Every map in the franchise, including the seven available here, is built around this premise. They're purposely designed to give you a lot of points if you can find the right areas. Finding these areas can be interesting, and landing a long combo after designing your own way through a map in order to score big is immensely satisfying. However, there are definitely some issues. In previous games, once you had hit a ramp and gone outside of it while in the air, you could straighten yourself out in order to land the trick on solid ground. As far as I know, that's not possible here. If you go up a ramp but curve yourself out of the landing area, you simply have to wait for your character to hit the pavement head on as you watch your points disappear.

Furthermore, wiping out was handled in the laziest way possible. I'll be honest; I'm not a fan of ragdoll physics. I don't mind them every once in a while, but when they're constantly used, I get a bit irritated. Every time you fall in Tony Hawk's Pro Skater HD, you're character becomes a ragdoll…which not only looks dumb, but causes some of the games more serious visual glitches. The original games had an animation for the falls, and forced you to mash on buttons to make your character initiate this animation faster. Here, the screen just flashes and your character is back on his board once you press a button. To me, that seems a bit lazy on the developer's part…but that's just me.

Now, onto the questionable map selection. The seven maps available include such classics as Warehouse and Venice Beach. However, the developers also included some maps like Downhill Jam as well as Mall…which are…well, they're not bad maps, but they're definitely not that great. This is partly due to the fact that each of these two maps is designed as a downhill level with long ramps and hills that are a pain to get back up. This makes the objectives harder to complete and generally not fun to participate in. Levels like these were scrapped from the later entries for these reasons, and it's a bit strange that they were included here.

Another problem with most of the maps is that they're simply too small. Maps from the first Tony Hawk's Pro Skater like Downtown – Minneapolis and School – Miami (not School II which is included in this game) had a lot of room to stretch your legs and were a ton of fun to explore. The fact that they chose maps that are so tiny limits exploration, which was a staple in the franchise for years. As previously stated, map choice is spotty. I was eager to hit the loop in The Bullring – Mexico or explore the secrets of Roswell – New Mexico, but, somehow, they didn't make it into the game.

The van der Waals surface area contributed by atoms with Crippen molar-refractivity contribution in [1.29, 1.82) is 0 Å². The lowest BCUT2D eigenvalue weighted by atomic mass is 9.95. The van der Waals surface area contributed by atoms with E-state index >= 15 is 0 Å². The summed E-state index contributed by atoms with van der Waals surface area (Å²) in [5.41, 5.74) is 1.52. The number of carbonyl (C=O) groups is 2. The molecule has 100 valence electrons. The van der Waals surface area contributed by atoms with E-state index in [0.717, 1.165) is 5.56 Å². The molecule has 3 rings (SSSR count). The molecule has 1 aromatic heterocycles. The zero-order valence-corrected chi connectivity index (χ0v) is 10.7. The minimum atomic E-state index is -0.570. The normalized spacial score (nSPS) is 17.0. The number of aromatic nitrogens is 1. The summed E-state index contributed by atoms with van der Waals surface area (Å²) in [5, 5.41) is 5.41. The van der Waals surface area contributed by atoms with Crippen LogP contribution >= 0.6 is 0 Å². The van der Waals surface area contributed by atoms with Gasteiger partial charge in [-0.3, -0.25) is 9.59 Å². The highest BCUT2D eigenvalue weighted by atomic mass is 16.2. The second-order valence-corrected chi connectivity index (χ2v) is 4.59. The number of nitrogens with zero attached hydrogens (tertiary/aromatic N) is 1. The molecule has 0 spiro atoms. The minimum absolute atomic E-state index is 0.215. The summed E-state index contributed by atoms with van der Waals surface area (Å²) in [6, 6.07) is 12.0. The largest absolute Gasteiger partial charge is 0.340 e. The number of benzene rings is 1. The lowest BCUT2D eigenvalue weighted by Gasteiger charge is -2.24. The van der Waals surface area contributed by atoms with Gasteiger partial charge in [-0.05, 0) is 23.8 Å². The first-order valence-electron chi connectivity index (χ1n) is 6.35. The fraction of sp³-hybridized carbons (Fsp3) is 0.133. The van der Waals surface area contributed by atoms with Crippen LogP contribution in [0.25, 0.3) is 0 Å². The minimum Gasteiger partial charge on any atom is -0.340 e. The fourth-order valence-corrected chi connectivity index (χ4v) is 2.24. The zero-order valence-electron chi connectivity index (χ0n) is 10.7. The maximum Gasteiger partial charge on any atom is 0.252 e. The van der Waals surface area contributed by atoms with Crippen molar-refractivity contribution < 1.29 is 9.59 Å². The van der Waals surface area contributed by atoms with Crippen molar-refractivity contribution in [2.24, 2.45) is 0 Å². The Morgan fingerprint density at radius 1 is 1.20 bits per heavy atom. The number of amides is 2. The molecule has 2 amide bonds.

Visually, Tony Hawk's Pro Skater HD looks great. The levels look absolutely fantastic and display a lot of great textures that we could have only dreamed of back in the day. Characters have smooth animations between tricks and there are some special moves here and there that are a joy to pull off simply because they look so funny. The ragdoll wipeouts do cause visual glitches from time to time, and the blood that appears every time you fall looks ridiculous, but overall, I can't complain too much about the presentation. But the soundtrack is what truly steals the show…for the most part. A good amount of songs from the first two games sound fantastic here. Goldfinger's "Superman" instantly put a smile on my face as I entered the Warehouse. Some of the newer tracks aren't too bad, but there are a couple of songs that I wasn't particularly fond of. Nevertheless, watching and listening to Tony Hawk's Pro Skater HD is a treat.

The foundation for this HD remake (or homage…whatever you want to call it) is generally solid. It controls very well and looks absolutely fantastic. Online is also a lot of fun if you can get some friends to lay down the fifteen bucks with you. Still, there's a lot missing here. The fact that some of the best features from the franchise weren't included is unfortunate. There are also a lot of iffy design choices. Maps are largely hit and miss and there are only seven of them to go through. Overall, Tony Hawk's Pro Skater HD is definitely on the right track, but the price is just a bit too high. If there were a few more modes, maps and features included, I wouldn't hesitate buying this game at full price, but for right now, I recommend waiting for the price to drop.

Thanks for reading!